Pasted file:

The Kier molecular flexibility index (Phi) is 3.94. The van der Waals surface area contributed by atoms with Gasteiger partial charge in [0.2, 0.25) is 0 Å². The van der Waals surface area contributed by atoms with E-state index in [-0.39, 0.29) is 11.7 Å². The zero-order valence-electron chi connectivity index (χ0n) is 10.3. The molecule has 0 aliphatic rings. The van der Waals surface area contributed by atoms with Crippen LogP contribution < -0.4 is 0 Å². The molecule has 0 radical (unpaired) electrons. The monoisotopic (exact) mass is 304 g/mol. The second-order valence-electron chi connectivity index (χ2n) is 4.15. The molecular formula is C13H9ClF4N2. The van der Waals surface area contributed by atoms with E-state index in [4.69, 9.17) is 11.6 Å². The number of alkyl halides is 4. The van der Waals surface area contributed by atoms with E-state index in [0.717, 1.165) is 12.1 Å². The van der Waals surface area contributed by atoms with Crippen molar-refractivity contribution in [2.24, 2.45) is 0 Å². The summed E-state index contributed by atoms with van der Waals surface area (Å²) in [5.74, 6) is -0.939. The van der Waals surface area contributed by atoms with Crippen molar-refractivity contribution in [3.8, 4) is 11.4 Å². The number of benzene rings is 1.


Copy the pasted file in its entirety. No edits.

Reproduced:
The Kier molecular flexibility index (Phi) is 3.94. The van der Waals surface area contributed by atoms with Gasteiger partial charge in [0.2, 0.25) is 0 Å². The van der Waals surface area contributed by atoms with E-state index in [-0.39, 0.29) is 11.7 Å². The zero-order valence-electron chi connectivity index (χ0n) is 10.3. The molecule has 0 aliphatic rings. The van der Waals surface area contributed by atoms with Crippen LogP contribution < -0.4 is 0 Å². The molecule has 0 radical (unpaired) electrons. The monoisotopic (exact) mass is 304 g/mol. The second-order valence-electron chi connectivity index (χ2n) is 4.15. The molecular formula is C13H9ClF4N2. The van der Waals surface area contributed by atoms with E-state index in [4.69, 9.17) is 11.6 Å². The number of alkyl halides is 4. The van der Waals surface area contributed by atoms with E-state index in [0.717, 1.165) is 12.1 Å². The van der Waals surface area contributed by atoms with Crippen molar-refractivity contribution in [2.24, 2.45) is 0 Å². The summed E-state index contributed by atoms with van der Waals surface area (Å²) in [5.74, 6) is -0.939. The van der Waals surface area contributed by atoms with Crippen molar-refractivity contribution in [3.8, 4) is 11.4 Å². The number of benzene rings is 1.